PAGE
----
Those of you who have hung around this neighborhood for a few years know that a few years ago, I went through a dark time. Actually, I kinda sorta had a breakdown. We’ve talked about this here. But in case you need a refresher, I ran into someone who had abused me many years ago. That opened the door for a season of panic attacks, nightmares, insomnia, suicidal thoughts, and eventually the care of both doctors and counselors. I’m in a much better place now, but for a while, my life — behind the curtain that I kept pulled across it to keep prying eyes out — was a dark, ugly place to be.
One of my greatest confidants at that time was somebody that some of y’all know — our late, great, dear old book discussion friend, Rick Dawson. And as someone whose experience was having come out of substance abuse, one of the things that he suggested for me to do was to read quite a bit of the AA Big Book. Which, of course, meant that I learned the 12 Steps. Which I subsequently realized are pretty darn helpful to pretty much everybody.
Step 1 – We admitted that we were powerless over [insert stronghold here] — that our lives had become unmanageable.
I won’t ask you to raise your hand (mine are both raised), but how many times have you looked around your life and realized that everything was out of control?
The last two chapters (I was absent last week, but I’m going to cover both chapters here, y’all, so hang on!), Christa Black Gifford has talked about surviving trauma. And haven’t we all experienced trauma? Either at our own hands or the hands of someone else? I was abused. That was trauma at the hands of someone else. I wrecked my car and did major damage to my foot. That trauma was at my own hands. But both types of trauma were painful and left lasting scars. In these last two chapters, Christa talked us through it.
“Sometimes trauma is as unavoidable as encountering the night.” (Gifford, 38)
“When traumatic circumstances hit our hearts and we stay crushed, part of the heart can get hooked and stuck in the past, perpetuating pain and fear.” (Gifford, 38)
“Denial about pain keeps our focus off the main issues and original wounds, making it impossible ever to heal and move on completely.” (Gifford, 60)
And this is where we have to take Step 1. We’ve been through trauma. It’s left a mark. And it keeps on damaging us as long as we avoid it. (Like the 6 months I was in denial I had a broken foot, continued to walk on it, and did extensive, painful damage to it.)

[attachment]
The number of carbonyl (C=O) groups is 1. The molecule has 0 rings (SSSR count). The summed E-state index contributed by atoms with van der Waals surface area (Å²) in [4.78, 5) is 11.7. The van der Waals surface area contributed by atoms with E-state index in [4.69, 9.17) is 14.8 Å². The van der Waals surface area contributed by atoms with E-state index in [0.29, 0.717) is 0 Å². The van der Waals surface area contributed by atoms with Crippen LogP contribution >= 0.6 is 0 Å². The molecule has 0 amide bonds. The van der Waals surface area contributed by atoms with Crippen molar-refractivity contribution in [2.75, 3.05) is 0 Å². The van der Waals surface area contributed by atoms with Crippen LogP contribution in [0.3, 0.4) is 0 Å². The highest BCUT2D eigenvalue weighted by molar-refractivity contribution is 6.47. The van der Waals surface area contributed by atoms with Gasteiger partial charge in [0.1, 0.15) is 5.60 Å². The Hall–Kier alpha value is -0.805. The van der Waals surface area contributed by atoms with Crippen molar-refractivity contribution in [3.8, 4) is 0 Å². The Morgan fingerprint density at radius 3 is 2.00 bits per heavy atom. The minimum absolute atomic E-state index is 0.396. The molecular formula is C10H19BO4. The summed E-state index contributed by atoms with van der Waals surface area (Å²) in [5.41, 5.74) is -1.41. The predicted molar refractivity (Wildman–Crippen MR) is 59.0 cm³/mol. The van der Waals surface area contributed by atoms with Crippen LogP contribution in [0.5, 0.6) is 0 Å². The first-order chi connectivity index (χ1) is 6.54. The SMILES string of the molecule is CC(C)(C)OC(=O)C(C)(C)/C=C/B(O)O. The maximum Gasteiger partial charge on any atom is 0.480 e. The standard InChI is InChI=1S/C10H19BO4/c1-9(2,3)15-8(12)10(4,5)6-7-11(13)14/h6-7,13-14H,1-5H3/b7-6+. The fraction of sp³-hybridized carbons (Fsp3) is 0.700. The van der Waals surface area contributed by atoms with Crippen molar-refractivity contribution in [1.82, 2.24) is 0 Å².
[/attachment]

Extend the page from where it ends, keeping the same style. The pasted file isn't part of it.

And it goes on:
So, we take Step 1. We admit that we’re powerless. We admit we’re facing a situation — and a life — that’s out of control. And, as Christa says, “Acknowledgment of your current pain is the most powerful step towards healing.” (Gifford, 60)
But I would be absolutely remiss not to take this conversation — and this healing process — to the next level. And I’ll let Christa explain this one:
“I didn’t need another sermon or self-help book. My heart needed an encounter with Someone more real and powerful than the pain that kept eating me alive.” (Gifford, 67)
As nice as sermons and self-help books can be, unless we experience the love of God, the person of Jesus Christ, and the power of the Holy Spirit through them, we will not be healed.
Several years ago, my pastor at the time talked about Psalm 23. He said that during the time that scripture was written, the relationship of the sheep and the shepherd was a very special and distinctive one. Each night, when the shepherd would lead the sheep into the pen for the night, the shepherd would kneel and check each sheep carefully for bruises or wounds that could worsen if left unattended. The shepherd would tend those wounds and gently care for each sheep, leading them into the safety of the pen and then lying down across the door of the pen so that any predator would have to get through the shepherd to get to the sheep. Over the years, this has become such a picture of God for me. And such an experience of Him. One of the most special times of my day is talking to the Shepherd as I settle in for the night — pointing out my wounds to Him and allowing Him to point out wounds that I don’t see. Letting Him care for my wounds. And trusting Him to watch over me through the night.
What steps do you take to encounter God?
This post is part of a weekly book discussion on Christa Black Gifford’s book, “Heart Made Whole.” You don’t have to read the book to join in the discussion, but if you have written a response to this week’s chapter on your blog, please link it up at the widget below. Then, go visit my co-facilitator, Jason Stasyszen to see what he has to say.